Treatment Options

As with all kinds of pain and illnesses, sarcoidosis is no different when it comes to treating pain. The goal of treatment is to prevent scarring, reduce the granuloma size, improve organ function, and relieve symptoms. Even if you are not exhibiting symptoms, treatment can still be necessary if it is affecting your eyes, heart, lungs, or brain.

Trial and error is key. If something is not working, consult with your doctor and try something new. There is hope for you and treatments are out there.

Here are a few options:


This may not be your first go-to option because it is a non-traditional therapy, but acupuncture can actually be really helpful for many forms of chronic pain and even treating sarcoidosis. According to Dr. Dharmananda from the Institute for Traditional Medicine in Portland, Oregon, acupuncture for sarcoidosis is aimed at draining excess phlegm accumulation and can relieve symptoms of difficulty breathing.

The feeling of muscle aches and pains caused by sarcoidosis can also be reduced with acupuncture. It does not just have to be centered on your lungs. Listen to my Aches and Gains episode titled Acupuncture Part I to learn more.


This may be the most common form of treatment for sarcoidosis. If it has not worked for you, try the other two options I am suggesting. If you have not tried a steroid for your sarcoidosis, talk to your doctor about the potential of this therapy.

Prednisone is the main steroid used for treatment. It reduces inflammation and relieves symptoms. However, long-term use of steroids can leave you with serious side effects. You can work with your doctor to assess the risks and perhaps remain on the lowest dose possible to combat your sarcoidosis.


As with any chronic pain disorder, lifestyle changes are mandatory. No smoking or alcohol. Maintain a healthy diet and exercise.

For sarcoidosis especially, it would be useful to incorporate some anti-inflammatory foods in your meals such as tomatoes, leafy greens, nuts, berries, and omega-3 fatty acid rich foods. Check out one of my previous blogs on food as a pain reliever.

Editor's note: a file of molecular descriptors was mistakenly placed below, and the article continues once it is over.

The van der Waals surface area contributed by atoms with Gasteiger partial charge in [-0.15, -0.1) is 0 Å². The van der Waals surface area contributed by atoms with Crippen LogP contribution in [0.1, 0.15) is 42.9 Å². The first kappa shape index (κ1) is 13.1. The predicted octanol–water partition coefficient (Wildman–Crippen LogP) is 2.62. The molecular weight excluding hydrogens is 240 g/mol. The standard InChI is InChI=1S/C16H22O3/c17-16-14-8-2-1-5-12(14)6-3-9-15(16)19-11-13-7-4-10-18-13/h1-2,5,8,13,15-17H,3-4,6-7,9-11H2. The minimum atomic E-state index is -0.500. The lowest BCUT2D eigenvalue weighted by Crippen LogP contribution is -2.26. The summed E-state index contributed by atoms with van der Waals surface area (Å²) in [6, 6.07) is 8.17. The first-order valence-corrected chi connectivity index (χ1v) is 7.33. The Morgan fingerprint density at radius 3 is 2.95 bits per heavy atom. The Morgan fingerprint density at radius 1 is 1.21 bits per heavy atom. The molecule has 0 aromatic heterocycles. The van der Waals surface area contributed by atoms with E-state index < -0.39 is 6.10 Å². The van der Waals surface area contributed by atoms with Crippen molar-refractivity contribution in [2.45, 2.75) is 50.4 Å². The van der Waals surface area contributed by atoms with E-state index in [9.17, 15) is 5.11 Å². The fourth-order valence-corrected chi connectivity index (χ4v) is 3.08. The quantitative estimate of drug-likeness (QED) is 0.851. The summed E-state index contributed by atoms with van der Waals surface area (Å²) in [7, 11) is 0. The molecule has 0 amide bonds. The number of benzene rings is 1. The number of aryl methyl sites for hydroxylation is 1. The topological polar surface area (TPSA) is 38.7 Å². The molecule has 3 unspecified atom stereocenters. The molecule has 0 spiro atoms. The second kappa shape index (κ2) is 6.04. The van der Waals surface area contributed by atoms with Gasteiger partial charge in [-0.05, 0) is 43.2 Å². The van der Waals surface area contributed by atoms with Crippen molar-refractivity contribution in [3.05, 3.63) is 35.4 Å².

While there are no solid studies on the effects of food and sarcoidosis, let your doctor know what supplements you are taking and keep track of your diet to see if there is a pattern between what you are eating and your overall health.

Nerve block

To relieve some of the pain that comes from severe sarcoidosis, a nerve block may help. Nerve blocks are injections of medications around nerves that include local anesthetics, and steroids.


Medications such as Pregabalin (Lyrica) and Gabapentin (Neurontin) may help if the pain is neuropathic (shooting, stabbing, burning).

Sarcoidosis is a very serious disease if it goes untreated. While many people with sarcoidosis manage well without extensive treatment, chronic illnesses can create a lifelong impact on our bodies. To prevent flare-ups and scarring of your lungs, seek treatment for your sarcoidosis no matter the severity. Whether you try steroids, acupuncture, or other recommendations provided by your doctor, there is usually an option available to make you feel better.

Remember, no one is immune to pain but together we can overcome it.